Dabbler

Godwin’s law INVOKED... Sorry

Diana C

To be precise, you probably should have written, "in just the fifth" comment. I was a little disconcerted that you might have felt I was referring to Hitler somehow.

CK

Apologies to you, Anonymous (aren't they always) was the invoker/violator.
And HU, specifically https://www.youtube.com/watch?v=pD1gDSao1eA is the most popular download from Amazon. Watch it with the closed captions on.

Terry

I'd prefer to just enjoy them - but here is a variety of opinions from people in the region on the band.

3 million people with a large territory next to a crowded nation of a billion people are likely to have some strong feelings about preserving their culture.

https://www.quora.com/Is-the-Mongolian-folk-rock-band-The-HU-actually-nationalist-or-is-it-mocking-nationalists

turcopolier

Leith, SF training has changed a lot over the years. I'm sure my course was very different from Colonel Lang's. It's also human nature to claim things were a lot tougher back in my day. All old timers do this. The real question is quality being sacrificed for quantity. The gist of this article seems to be that some training is being transferred to post-graduation when the new SF troops are in their teams. This is not a new approach. Our advisors always told us our real training will begin once we arrived in our teams. And they were right. Time and experience is what develops an SF soldier. Language training was not a graduation requirement when I went through. Once I was on my team in the 10th, we went through Polish language training as a team at Fort Devens. The same was true of a lot of skill training like winter, alpine and urban guerrilla operations. It would be silly to try to move skill training like that to Fort Bragg as a prerequisite for graduation.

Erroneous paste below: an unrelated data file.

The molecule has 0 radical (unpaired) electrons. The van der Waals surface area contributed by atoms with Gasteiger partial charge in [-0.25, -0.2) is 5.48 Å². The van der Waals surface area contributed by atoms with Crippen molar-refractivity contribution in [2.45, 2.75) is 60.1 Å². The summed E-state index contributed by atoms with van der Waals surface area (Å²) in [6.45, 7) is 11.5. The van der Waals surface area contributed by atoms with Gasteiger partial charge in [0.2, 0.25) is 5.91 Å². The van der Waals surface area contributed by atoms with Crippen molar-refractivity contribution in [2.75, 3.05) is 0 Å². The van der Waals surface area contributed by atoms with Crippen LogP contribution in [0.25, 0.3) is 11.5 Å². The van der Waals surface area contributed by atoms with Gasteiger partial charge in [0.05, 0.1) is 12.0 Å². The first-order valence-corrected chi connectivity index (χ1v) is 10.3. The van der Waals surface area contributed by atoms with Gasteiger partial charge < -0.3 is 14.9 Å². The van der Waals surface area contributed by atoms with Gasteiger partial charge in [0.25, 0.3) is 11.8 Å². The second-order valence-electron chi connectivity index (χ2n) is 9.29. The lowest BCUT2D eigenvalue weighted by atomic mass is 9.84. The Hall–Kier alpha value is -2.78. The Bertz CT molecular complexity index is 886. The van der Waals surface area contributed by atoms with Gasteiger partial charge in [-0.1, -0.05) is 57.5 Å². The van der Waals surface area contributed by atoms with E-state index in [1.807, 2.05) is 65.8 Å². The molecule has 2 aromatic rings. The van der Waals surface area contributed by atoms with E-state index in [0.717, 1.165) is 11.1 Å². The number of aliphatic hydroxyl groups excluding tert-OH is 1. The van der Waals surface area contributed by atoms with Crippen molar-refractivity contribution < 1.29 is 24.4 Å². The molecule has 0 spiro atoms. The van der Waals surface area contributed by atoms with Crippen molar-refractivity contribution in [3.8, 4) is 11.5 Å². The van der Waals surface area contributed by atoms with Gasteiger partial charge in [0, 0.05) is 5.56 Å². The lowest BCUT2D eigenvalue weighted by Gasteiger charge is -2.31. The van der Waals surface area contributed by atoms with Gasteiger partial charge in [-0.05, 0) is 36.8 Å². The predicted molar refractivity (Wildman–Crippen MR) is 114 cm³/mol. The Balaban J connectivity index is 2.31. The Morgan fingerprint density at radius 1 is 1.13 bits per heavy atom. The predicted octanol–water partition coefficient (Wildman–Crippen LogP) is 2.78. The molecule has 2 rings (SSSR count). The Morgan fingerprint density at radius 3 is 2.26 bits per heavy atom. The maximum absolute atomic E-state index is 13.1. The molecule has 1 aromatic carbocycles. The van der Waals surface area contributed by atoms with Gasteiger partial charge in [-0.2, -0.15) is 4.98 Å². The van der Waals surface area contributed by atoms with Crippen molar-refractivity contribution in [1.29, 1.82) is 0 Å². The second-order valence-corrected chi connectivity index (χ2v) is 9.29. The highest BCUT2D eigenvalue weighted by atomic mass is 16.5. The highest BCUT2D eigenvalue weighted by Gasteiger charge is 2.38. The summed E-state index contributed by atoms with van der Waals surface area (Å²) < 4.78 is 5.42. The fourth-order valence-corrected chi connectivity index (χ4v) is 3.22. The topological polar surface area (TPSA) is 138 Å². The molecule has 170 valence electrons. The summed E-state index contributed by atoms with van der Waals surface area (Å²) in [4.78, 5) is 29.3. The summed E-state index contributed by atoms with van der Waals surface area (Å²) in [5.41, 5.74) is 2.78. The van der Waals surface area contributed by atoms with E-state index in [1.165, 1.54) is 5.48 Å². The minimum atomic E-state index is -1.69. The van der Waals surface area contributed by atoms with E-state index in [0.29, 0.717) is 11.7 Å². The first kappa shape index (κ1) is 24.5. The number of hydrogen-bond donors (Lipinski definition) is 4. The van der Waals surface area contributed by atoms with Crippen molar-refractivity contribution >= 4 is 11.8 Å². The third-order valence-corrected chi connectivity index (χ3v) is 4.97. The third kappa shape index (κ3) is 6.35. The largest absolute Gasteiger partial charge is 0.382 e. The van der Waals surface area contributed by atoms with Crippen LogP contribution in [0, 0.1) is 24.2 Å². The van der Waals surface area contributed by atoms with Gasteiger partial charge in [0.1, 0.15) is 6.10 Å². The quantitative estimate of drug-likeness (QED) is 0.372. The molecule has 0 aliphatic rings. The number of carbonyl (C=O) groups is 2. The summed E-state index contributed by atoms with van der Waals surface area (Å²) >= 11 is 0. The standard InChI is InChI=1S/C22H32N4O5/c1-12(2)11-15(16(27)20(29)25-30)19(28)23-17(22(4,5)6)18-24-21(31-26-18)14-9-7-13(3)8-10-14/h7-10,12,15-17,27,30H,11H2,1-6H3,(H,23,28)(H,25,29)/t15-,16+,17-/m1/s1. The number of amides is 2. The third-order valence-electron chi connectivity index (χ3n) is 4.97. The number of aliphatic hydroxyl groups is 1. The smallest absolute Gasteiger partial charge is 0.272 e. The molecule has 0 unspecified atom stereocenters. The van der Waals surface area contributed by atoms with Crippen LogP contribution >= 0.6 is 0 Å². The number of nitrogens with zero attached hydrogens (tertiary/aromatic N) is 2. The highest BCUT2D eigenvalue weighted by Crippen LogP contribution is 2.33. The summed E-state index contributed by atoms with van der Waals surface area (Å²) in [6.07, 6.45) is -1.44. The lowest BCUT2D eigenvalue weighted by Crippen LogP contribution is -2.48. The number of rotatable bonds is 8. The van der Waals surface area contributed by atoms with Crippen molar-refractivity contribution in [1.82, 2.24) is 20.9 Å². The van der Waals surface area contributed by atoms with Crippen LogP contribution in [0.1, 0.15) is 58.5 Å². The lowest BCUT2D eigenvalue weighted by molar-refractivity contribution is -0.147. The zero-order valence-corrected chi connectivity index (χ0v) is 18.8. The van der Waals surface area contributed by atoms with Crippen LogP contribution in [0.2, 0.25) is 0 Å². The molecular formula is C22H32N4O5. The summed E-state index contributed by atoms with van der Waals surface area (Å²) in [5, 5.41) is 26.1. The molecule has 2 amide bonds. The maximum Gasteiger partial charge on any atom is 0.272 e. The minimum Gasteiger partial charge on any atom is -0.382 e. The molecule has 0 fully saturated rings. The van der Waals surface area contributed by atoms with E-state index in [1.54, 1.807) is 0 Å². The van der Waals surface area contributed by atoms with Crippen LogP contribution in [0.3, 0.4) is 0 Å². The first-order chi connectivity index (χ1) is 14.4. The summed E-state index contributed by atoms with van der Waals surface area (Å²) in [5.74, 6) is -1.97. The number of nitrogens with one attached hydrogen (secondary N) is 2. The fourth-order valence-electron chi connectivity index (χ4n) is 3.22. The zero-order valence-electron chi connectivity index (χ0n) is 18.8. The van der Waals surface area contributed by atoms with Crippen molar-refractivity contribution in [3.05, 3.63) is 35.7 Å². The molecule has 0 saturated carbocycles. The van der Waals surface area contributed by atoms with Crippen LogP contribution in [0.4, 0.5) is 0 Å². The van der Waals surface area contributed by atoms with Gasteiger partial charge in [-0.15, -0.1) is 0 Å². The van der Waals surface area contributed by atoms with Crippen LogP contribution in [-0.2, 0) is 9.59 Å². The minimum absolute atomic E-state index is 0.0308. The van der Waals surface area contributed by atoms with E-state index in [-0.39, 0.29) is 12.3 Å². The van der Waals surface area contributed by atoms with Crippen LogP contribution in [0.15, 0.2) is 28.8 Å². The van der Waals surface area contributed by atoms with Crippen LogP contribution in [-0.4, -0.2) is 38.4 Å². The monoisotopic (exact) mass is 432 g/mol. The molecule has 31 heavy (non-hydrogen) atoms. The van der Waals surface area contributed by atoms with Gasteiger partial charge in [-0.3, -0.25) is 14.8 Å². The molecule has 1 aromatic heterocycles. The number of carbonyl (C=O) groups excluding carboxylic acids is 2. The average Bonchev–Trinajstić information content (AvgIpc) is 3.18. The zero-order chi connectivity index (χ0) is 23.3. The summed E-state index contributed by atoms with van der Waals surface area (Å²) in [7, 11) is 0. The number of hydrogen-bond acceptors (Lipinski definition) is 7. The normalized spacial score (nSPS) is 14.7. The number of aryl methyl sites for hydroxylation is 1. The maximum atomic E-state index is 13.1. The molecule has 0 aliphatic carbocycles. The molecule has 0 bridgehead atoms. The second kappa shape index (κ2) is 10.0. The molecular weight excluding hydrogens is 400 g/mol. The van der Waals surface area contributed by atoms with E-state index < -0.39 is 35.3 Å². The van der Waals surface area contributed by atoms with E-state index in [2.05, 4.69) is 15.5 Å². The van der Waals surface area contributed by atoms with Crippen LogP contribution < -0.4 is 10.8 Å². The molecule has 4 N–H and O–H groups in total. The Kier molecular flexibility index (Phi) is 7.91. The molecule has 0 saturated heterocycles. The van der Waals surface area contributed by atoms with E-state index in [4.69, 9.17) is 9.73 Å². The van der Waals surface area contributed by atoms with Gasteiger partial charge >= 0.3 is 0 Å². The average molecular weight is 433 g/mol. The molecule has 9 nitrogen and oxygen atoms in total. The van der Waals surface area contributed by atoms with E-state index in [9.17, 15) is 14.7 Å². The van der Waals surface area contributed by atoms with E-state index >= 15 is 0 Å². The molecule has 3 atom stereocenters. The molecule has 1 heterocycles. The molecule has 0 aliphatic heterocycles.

turcopolier

Leith, that response is from me, TTG, not Colonel Lang. I just forgot to switch over to my account before I posted it.

Stephanie

Richard Feynman would be proud. Floreat Tuva.

Terry

Also - this photo essay on Tsagaan Khass is interesting. I didn't find any outright links to The Hu -

https://www.theatlantic.com/photo/2013/07/a-mongolian-neo-nazi-environmentalist-walks-into-a-lingerie-store-in-ulan-bator/100547/

Stephanie

https://youtu.be/scc0ZnZ4AN8

Listen to the music.

Fred

TTG,

Here's something for your musical pleasure. Best listened too five miles offshore as you put the lines in the water or in the cool evening breeze at sunset with a cold beer and friends waiting for the fish to fry.
https://www.youtube.com/watch?v=zcrWm9s_Cjk

JP Billen

Diana,

I like Donne's metaphors. And who could not admire a former soldier & ladies man turned priest and poet? I would have thought that some of the lyrics in his "Batter My Heart" would work well in rock music:

https://www.poetryfoundation.org/poems/44106/holy-sonnets-batter-my-heart-three-persond-god

But it might be slammed banned from the Westminster pulpit?

Sbin

Thanks
Enjoyed the Hu and habe added to spotify
A Moari band while more standard instruments has a interesting video https://youtu.be/5kwIkF6LFDc